Which Exercises Are Safest for Varicose Veins?
Not all exercises are good for those suffering from varicose veins. Here are some to try — and some to avoid.
If you have varicose veins along your legs, you’ve probably been told to exercise. That’s because working out routinely increases blood circulation and controls your weight, which can help mitigate the painful symptoms of varicose veins. Varicose veins are caused when blood can’t flow upward to the heart due to a host of reasons, including carrying extra pounds or sitting or standing for long periods — so it makes sense that exercise could help.
Though exercise is beneficial for those with varicose veins, you may wonder which exercises are actually safe to do. That’s a smart impulse; overheating or overstraining can cause more harm than good to your veins. In general, it’s recommended that you stick to low-impact aerobic activities for the most benefits and the lowest risk.
Working Out with Varicose Veins
The best exercises for varicose vein patients are typically those that help strengthen the calf muscles. Here are some to try:
Walking or cycling: Perhaps the best way patients with varicose veins can get some exercise is by putting on a comfortable pair of shoes and walking. Walking doesn’t just stretch and build up the calf muscles — thereby boosting blood flow — it’s also easier on the joints. A brisk stroll for 30 minutes a day, five days a week, promotes healthy veins. Similarly, riding a stationary or elliptical bicycle helps course the blood through the veins in the calf without straining the bones or joints.
Swimming: Another low-impact aerobic activity, kicking your legs while swimming moves the blood upward from the legs to the heart. In addition, as you swim, your legs stay above your heart for most of the workout. This position drives the blood flow from the lower extremities to the heart.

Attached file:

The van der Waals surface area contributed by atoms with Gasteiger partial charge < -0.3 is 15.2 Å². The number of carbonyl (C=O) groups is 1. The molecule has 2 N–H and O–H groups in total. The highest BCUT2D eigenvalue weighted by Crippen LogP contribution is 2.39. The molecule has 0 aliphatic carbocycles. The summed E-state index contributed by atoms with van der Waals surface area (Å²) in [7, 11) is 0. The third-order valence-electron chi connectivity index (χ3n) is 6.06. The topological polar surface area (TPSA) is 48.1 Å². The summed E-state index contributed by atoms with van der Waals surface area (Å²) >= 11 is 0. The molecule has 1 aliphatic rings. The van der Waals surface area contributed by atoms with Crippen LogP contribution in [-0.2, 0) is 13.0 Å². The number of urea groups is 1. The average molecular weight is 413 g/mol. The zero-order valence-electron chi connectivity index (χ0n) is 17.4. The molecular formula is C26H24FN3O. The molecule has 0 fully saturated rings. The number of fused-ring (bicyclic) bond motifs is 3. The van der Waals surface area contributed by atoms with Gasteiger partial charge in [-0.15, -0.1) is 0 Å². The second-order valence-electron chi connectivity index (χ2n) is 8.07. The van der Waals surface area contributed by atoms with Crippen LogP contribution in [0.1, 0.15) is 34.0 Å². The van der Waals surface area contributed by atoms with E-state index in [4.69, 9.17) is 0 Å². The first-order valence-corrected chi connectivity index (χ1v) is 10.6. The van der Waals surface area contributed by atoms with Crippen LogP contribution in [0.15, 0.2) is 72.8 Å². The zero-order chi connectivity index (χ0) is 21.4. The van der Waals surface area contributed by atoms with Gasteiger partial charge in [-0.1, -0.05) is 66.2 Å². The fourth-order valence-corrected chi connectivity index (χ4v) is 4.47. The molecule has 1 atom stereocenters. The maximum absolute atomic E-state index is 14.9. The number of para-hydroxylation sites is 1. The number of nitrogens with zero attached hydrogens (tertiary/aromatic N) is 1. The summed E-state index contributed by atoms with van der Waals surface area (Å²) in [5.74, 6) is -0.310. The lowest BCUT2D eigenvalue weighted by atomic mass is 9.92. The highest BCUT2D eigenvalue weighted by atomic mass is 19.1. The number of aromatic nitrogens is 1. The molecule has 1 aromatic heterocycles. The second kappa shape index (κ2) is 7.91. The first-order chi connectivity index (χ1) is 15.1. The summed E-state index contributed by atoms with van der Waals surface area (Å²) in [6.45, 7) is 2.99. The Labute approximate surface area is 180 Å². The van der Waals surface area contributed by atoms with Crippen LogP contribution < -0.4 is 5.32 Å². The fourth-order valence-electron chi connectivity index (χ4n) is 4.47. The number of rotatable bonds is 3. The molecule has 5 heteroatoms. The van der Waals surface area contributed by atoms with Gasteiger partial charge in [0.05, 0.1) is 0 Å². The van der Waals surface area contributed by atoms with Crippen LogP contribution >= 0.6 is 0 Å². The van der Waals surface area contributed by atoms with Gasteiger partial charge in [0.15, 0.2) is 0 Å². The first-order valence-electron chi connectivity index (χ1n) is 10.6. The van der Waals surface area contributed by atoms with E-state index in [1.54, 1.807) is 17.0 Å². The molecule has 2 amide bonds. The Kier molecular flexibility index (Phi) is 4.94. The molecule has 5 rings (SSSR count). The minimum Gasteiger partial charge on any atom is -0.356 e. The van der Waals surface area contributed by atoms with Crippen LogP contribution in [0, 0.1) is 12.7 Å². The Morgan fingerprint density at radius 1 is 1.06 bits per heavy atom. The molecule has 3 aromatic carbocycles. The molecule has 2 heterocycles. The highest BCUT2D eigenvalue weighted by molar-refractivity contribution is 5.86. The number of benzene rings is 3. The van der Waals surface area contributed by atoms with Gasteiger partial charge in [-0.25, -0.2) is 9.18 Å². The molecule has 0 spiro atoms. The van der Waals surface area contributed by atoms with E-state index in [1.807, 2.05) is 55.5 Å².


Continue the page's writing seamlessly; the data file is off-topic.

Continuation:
At-home Exercises: When you can’t make it to the gym, swimming pool, or walking trail, you can practice some at-home exercises that work the calf and thigh muscles. Here are two easy ones:
Calf Raises: Hold onto a chair for support as you stand. Raise up on your toes and then lower yourself back down. Do two sessions of between 10 and 15 raises.
Thigh Raises: Alternate between sitting in a chair and standing up. Do this 10 to 15 times, rest, and then do another 10 to 15 repetitions.
Exercises to Avoid if You Have Varicose Veins
Any exercise that exerts too much pressure on the veins should be avoided. These include:
Weightlifting: Lifting heavy weights stresses the abdominal muscles, which impedes blood flow between the legs and heart. This pressure causes the blood to pool in the veins, damaging the delicate valves. If you still desire to lift weights, switching to lighter weights, exhaling as you lift, and keeping your legs parallel or above your heart when you raise the weight can mitigate some of these effects.
Running: Although running and jogging are great aerobic, circulation-boosting exercises, these activities can be hard on the joints and the leg veins. If you still wish to run, skip the hard pavement and instead run along softer surfaces like grass.
It’s also a good idea to avoid squats, sit-ups, lunges, crunches, or yoga exercises that require extended abdominal posturing. No matter which exercise you do choose to participate in, it’s always a good idea to wear compression stockings for optimal circulation.
If you’d like to learn more about exercises to reduce the symptoms of varicose veins, the specialists at the Center for Vein Restoration can advise you on a workout routine especially designed for your vein health, safety, and comfort level. Contact the office today for an appointment.